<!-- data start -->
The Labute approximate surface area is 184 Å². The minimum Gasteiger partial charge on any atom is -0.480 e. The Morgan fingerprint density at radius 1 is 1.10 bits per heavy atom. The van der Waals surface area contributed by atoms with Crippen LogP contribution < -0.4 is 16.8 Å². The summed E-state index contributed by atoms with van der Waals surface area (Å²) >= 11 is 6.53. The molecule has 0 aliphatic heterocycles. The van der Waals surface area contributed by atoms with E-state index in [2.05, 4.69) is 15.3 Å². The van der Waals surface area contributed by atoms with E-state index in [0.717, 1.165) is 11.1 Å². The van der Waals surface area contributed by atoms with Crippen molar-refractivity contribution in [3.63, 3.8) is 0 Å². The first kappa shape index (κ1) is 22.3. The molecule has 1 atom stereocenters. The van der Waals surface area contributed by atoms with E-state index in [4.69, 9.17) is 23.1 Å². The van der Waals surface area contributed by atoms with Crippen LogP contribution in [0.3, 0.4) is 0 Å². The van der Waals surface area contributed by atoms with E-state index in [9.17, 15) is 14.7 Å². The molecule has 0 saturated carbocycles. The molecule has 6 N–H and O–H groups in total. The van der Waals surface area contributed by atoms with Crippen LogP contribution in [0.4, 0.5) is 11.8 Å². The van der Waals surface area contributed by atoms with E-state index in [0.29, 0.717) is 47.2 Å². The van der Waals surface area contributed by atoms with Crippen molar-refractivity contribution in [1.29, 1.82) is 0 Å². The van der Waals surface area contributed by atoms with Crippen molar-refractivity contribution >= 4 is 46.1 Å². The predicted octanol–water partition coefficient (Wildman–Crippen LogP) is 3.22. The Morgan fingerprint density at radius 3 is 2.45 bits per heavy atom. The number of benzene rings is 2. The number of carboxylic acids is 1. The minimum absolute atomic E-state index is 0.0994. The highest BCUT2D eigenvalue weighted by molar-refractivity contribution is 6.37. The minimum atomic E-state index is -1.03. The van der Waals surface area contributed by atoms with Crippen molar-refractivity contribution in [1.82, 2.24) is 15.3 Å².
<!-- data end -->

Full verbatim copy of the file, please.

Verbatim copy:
The Labute approximate surface area is 184 Å². The minimum Gasteiger partial charge on any atom is -0.480 e. The Morgan fingerprint density at radius 1 is 1.10 bits per heavy atom. The van der Waals surface area contributed by atoms with Crippen LogP contribution < -0.4 is 16.8 Å². The summed E-state index contributed by atoms with van der Waals surface area (Å²) >= 11 is 6.53. The molecule has 0 aliphatic heterocycles. The van der Waals surface area contributed by atoms with E-state index in [2.05, 4.69) is 15.3 Å². The van der Waals surface area contributed by atoms with E-state index in [0.717, 1.165) is 11.1 Å². The van der Waals surface area contributed by atoms with Crippen molar-refractivity contribution in [3.63, 3.8) is 0 Å². The first kappa shape index (κ1) is 22.3. The molecule has 1 atom stereocenters. The van der Waals surface area contributed by atoms with E-state index in [4.69, 9.17) is 23.1 Å². The van der Waals surface area contributed by atoms with Crippen LogP contribution in [0.3, 0.4) is 0 Å². The van der Waals surface area contributed by atoms with E-state index in [9.17, 15) is 14.7 Å². The molecule has 0 saturated carbocycles. The molecule has 6 N–H and O–H groups in total. The van der Waals surface area contributed by atoms with Crippen LogP contribution in [0.4, 0.5) is 11.8 Å². The van der Waals surface area contributed by atoms with E-state index in [0.29, 0.717) is 47.2 Å². The van der Waals surface area contributed by atoms with Crippen molar-refractivity contribution in [1.29, 1.82) is 0 Å². The van der Waals surface area contributed by atoms with Crippen molar-refractivity contribution >= 4 is 46.1 Å². The predicted octanol–water partition coefficient (Wildman–Crippen LogP) is 3.22. The Morgan fingerprint density at radius 3 is 2.45 bits per heavy atom. The number of benzene rings is 2. The number of carboxylic acids is 1. The minimum absolute atomic E-state index is 0.0994. The highest BCUT2D eigenvalue weighted by molar-refractivity contribution is 6.37. The minimum atomic E-state index is -1.03. The van der Waals surface area contributed by atoms with Crippen molar-refractivity contribution in [1.82, 2.24) is 15.3 Å².